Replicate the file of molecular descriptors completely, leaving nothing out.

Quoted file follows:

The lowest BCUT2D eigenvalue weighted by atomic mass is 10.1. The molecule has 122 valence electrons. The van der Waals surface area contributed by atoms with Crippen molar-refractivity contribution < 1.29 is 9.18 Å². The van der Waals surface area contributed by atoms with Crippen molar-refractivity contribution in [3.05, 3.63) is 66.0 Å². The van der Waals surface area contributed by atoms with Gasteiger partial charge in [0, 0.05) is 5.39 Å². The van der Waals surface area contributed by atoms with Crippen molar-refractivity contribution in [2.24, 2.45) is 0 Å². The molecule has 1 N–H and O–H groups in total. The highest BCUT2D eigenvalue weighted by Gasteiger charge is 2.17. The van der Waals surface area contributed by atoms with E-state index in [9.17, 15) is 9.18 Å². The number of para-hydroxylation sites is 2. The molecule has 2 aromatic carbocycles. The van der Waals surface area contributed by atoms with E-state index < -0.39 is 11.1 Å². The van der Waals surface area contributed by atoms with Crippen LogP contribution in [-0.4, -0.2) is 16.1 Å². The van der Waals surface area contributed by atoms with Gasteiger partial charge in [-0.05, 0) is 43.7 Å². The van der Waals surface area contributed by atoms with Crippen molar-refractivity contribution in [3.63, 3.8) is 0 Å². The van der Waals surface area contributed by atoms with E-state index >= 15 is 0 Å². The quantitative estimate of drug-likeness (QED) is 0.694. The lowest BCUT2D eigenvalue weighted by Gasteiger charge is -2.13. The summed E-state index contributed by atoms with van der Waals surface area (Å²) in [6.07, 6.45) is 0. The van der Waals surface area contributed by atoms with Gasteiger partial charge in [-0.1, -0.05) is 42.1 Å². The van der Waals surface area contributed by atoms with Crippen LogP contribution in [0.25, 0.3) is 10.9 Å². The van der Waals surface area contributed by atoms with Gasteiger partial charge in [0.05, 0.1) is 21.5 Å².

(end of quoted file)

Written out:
The lowest BCUT2D eigenvalue weighted by atomic mass is 10.1. The molecule has 122 valence electrons. The van der Waals surface area contributed by atoms with Crippen molar-refractivity contribution < 1.29 is 9.18 Å². The van der Waals surface area contributed by atoms with Crippen molar-refractivity contribution in [3.05, 3.63) is 66.0 Å². The van der Waals surface area contributed by atoms with Gasteiger partial charge in [0, 0.05) is 5.39 Å². The van der Waals surface area contributed by atoms with Crippen molar-refractivity contribution in [2.24, 2.45) is 0 Å². The molecule has 1 N–H and O–H groups in total. The highest BCUT2D eigenvalue weighted by Gasteiger charge is 2.17. The van der Waals surface area contributed by atoms with E-state index in [9.17, 15) is 9.18 Å². The number of para-hydroxylation sites is 2. The molecule has 2 aromatic carbocycles. The van der Waals surface area contributed by atoms with E-state index < -0.39 is 11.1 Å². The van der Waals surface area contributed by atoms with Crippen LogP contribution in [-0.4, -0.2) is 16.1 Å². The van der Waals surface area contributed by atoms with Gasteiger partial charge in [-0.05, 0) is 43.7 Å². The van der Waals surface area contributed by atoms with Crippen molar-refractivity contribution in [3.63, 3.8) is 0 Å². The van der Waals surface area contributed by atoms with E-state index >= 15 is 0 Å². The quantitative estimate of drug-likeness (QED) is 0.694. The lowest BCUT2D eigenvalue weighted by Gasteiger charge is -2.13. The summed E-state index contributed by atoms with van der Waals surface area (Å²) in [6.07, 6.45) is 0. The van der Waals surface area contributed by atoms with Gasteiger partial charge in [-0.1, -0.05) is 42.1 Å². The van der Waals surface area contributed by atoms with Crippen LogP contribution in [0.25, 0.3) is 10.9 Å². The van der Waals surface area contributed by atoms with Gasteiger partial charge in [0.05, 0.1) is 21.5 Å².